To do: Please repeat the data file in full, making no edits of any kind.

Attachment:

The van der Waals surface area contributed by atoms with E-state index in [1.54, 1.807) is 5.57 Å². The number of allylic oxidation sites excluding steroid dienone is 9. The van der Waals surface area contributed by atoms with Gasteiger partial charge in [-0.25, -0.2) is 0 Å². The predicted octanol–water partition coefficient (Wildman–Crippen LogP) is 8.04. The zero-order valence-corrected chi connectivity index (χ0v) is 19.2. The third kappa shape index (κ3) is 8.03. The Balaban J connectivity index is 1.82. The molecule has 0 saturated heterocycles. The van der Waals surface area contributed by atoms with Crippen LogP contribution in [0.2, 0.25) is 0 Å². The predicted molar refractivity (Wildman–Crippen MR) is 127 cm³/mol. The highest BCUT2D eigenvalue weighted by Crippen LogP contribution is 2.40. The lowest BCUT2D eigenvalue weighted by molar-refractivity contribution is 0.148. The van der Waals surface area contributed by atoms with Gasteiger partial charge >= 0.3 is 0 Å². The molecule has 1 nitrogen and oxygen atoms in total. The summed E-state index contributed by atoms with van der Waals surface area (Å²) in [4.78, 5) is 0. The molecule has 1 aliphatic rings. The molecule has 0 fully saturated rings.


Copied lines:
The van der Waals surface area contributed by atoms with E-state index in [1.54, 1.807) is 5.57 Å². The number of allylic oxidation sites excluding steroid dienone is 9. The van der Waals surface area contributed by atoms with Gasteiger partial charge in [-0.25, -0.2) is 0 Å². The predicted octanol–water partition coefficient (Wildman–Crippen LogP) is 8.04. The zero-order valence-corrected chi connectivity index (χ0v) is 19.2. The third kappa shape index (κ3) is 8.03. The Balaban J connectivity index is 1.82. The molecule has 0 saturated heterocycles. The van der Waals surface area contributed by atoms with Crippen LogP contribution in [0.2, 0.25) is 0 Å². The predicted molar refractivity (Wildman–Crippen MR) is 127 cm³/mol. The highest BCUT2D eigenvalue weighted by Crippen LogP contribution is 2.40. The lowest BCUT2D eigenvalue weighted by molar-refractivity contribution is 0.148. The van der Waals surface area contributed by atoms with Gasteiger partial charge >= 0.3 is 0 Å². The molecule has 1 nitrogen and oxygen atoms in total. The summed E-state index contributed by atoms with van der Waals surface area (Å²) in [4.78, 5) is 0. The molecule has 1 aliphatic rings. The molecule has 0 fully saturated rings.